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TODAY'S OTHER NEWS

Quick-sale agents’ tactics exposed by BBC and Trading Standards

A BBC Radio probe into quick-sale firms claims some of them can lose sellers many thousands of pounds.

It says Trading Standards officers across the country have seen dozens of cases of people losing tens of thousands of pounds off the market value of their homes.

The Radio 4 Money Box programme says: “Some homeowners will accept a lower offer price to secure a speedy sale, and many firms provide a good service.”

But it adds that Trading Standards has “a few of these companies on their radar" at present.

The quick-sale firms typically say they can sell a home within seven or 14 days but the radio programme says it knows of many examples where people have had the offer price of their homes reduced, without their knowledge or permission, by tens of thousands of pounds.

It cites one case study - Marianne Phillips - who claimed the price she agreed with a quick-sale firm handling her home was £250,000. However, the firm allegedly dropped the asking price by £20,000 without her knowledge or permission.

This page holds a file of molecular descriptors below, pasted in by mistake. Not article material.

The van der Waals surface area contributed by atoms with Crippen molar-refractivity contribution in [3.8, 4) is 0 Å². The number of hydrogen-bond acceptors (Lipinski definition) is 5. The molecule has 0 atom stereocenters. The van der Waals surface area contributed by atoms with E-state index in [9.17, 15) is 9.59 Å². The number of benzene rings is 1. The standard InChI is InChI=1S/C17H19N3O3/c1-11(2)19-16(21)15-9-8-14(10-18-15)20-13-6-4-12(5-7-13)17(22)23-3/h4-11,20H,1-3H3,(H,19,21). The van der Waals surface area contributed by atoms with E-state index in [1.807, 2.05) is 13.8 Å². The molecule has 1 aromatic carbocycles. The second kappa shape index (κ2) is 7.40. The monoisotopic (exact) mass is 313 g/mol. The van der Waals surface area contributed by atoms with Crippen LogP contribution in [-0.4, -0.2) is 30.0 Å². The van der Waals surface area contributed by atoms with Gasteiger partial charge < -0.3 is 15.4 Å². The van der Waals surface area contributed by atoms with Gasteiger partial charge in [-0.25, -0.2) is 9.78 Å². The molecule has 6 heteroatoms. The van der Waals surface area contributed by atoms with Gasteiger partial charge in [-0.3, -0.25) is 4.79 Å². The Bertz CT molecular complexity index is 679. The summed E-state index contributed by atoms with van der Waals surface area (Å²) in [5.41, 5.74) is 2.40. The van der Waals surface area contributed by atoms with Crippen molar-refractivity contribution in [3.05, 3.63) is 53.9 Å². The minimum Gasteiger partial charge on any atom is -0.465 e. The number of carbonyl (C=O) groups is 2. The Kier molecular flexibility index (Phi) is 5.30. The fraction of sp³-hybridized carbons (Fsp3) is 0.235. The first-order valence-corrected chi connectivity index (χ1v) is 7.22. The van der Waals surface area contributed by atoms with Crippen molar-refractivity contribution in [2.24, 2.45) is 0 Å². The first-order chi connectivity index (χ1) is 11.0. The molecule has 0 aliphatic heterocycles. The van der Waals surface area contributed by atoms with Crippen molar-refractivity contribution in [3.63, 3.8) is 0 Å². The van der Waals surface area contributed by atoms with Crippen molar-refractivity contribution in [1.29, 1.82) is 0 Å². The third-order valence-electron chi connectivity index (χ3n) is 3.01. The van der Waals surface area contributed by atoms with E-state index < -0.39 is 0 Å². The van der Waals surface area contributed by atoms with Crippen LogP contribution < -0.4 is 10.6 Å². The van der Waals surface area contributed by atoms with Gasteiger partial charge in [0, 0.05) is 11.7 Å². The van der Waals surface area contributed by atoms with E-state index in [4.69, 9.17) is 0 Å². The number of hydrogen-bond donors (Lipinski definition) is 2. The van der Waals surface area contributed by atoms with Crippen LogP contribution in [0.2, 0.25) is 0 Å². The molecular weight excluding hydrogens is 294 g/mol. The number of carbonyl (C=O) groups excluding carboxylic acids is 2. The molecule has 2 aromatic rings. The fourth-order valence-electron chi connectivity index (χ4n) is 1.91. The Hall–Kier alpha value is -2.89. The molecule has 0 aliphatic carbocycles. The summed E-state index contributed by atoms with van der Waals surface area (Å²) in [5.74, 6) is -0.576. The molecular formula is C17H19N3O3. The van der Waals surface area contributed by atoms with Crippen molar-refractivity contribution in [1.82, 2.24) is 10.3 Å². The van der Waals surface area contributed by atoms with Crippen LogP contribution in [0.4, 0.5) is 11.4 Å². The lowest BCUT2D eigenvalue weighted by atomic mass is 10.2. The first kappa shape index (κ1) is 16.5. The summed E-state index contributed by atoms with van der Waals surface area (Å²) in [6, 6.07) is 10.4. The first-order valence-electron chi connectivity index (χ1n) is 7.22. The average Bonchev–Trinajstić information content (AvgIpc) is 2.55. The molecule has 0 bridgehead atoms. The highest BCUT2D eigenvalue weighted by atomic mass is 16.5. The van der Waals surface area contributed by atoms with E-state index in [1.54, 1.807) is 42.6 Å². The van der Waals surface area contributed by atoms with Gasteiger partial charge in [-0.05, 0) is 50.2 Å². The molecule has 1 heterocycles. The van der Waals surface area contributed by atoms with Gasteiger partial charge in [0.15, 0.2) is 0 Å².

"No way did I ever give my approval for that, I was absolutely devastated. It's a lot of money to reduce a house by without ever getting in touch with the person who owns it… The equity I've built up in the house, they've just potentially wiped a lot of that out by reducing it by £20,000. It could have quite a dramatic effect on my future” she tells the programme.

And the programme speaks with lawyer Lee Reynolds who says: “Dropping the price of someone's house is a potential breach of what's called Consumer Protection from Unfair Trading regulations. That's punishable by up to two years in prison and/or an unlimited fine. If it was done knowingly or recklessly it's still a potential breach.”

Mark Hayward, chief executive of the National Association of Estate Agents, told the BBC the safest way to secure an estate agency was to look for one which is regulated and has professional indemnity insurance.

"I would warn people to make sure they've read the small print and to not be pushed into any price they're not comfortable with, Your house is your biggest asset, don't be rushed into making any decision."

You can hear the story here

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    We've been warning people about them for 15 yrs.......

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    • D G
    • 27 January 2020 09:21 AM

    If an offer seems too good to be true; it normally is.

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